1. Adding any additional complexity just to prevent including some functions isn't worth it, even it's 700 functions and a bunch of classes.
  2. https://github.com/WordPress/gutenberg/pull/33454 could likely be restored without any negative effects

Either way, we're good to close this ticket.

cc @hellofromtonya @adraganescu @desrosj

#5 @desrosj
6 months ago

Thanks for doing such detailed testing @zieladam!

That does put my mind at ease a bit about the performance implications. Though I do still expect it to be a problem for some sites and hosting environments. But those may be edge cases.

However, performance concern is only one of the concerns I had with including admin.php within the context of the REST API requests. Once we make a change that makes admin related functions available, it becomes very difficult to remove.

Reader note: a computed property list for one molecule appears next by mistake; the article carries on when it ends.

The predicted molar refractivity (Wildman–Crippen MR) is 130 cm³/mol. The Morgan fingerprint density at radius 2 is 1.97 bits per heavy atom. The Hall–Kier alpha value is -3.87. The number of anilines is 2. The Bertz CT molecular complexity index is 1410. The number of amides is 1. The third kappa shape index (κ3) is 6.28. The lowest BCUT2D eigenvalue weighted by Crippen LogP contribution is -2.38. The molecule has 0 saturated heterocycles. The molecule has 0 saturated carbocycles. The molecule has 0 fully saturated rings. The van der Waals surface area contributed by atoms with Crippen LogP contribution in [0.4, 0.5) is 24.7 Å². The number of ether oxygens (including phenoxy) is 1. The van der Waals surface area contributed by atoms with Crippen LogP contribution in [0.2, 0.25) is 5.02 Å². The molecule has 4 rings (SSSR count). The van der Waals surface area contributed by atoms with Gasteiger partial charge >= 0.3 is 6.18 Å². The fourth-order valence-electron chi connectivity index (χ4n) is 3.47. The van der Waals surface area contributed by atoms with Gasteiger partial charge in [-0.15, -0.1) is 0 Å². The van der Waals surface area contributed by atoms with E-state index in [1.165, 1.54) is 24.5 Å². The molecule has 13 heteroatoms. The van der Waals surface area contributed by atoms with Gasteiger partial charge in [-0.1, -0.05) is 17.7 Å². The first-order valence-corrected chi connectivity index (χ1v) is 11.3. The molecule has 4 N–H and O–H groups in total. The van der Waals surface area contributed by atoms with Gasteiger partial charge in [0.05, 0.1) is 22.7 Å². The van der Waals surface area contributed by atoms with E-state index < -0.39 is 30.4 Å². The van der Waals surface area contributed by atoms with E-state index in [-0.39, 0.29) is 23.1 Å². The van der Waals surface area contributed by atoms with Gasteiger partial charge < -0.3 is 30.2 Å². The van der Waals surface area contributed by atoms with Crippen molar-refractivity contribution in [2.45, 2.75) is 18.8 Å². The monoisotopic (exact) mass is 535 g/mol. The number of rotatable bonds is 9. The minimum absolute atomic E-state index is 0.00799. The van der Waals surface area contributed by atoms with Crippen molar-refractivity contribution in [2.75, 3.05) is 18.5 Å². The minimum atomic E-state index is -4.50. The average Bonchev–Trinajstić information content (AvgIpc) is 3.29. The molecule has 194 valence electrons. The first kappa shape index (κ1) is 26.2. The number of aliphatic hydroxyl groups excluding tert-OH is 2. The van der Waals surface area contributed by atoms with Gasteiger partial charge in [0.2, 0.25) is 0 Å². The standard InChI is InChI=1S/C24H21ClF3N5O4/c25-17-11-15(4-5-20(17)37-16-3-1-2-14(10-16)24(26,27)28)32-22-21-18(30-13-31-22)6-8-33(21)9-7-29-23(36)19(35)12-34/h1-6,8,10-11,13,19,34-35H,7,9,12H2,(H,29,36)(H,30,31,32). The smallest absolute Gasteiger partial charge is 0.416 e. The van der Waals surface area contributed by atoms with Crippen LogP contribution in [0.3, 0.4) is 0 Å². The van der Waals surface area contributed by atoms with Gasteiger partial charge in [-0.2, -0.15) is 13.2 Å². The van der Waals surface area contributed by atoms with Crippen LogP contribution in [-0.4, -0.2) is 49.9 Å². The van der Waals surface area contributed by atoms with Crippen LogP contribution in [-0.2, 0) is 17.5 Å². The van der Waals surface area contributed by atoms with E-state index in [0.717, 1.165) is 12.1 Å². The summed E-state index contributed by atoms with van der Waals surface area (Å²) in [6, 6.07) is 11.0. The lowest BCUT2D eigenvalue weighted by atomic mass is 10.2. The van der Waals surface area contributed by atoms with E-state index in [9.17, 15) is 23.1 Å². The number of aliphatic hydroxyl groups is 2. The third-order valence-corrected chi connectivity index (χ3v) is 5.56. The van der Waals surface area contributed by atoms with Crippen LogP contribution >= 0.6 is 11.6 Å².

As far as I know, administration functions are not available for any other blocks used within the block editor. This would result in a mixed expectation. Which blocks have these functions available through REST requests and which do not?

The Widgets screen in the admin is also a transition to block-based themes fully supporting Full Site Editing. Not making admin functions available to widgets in REST requests now will potentially make future transitions much smoother.

I also think that making a change like this when the screen changes to being block-based is preferred and is inline with the types of changes made when the post editor was transitioned in 5.0.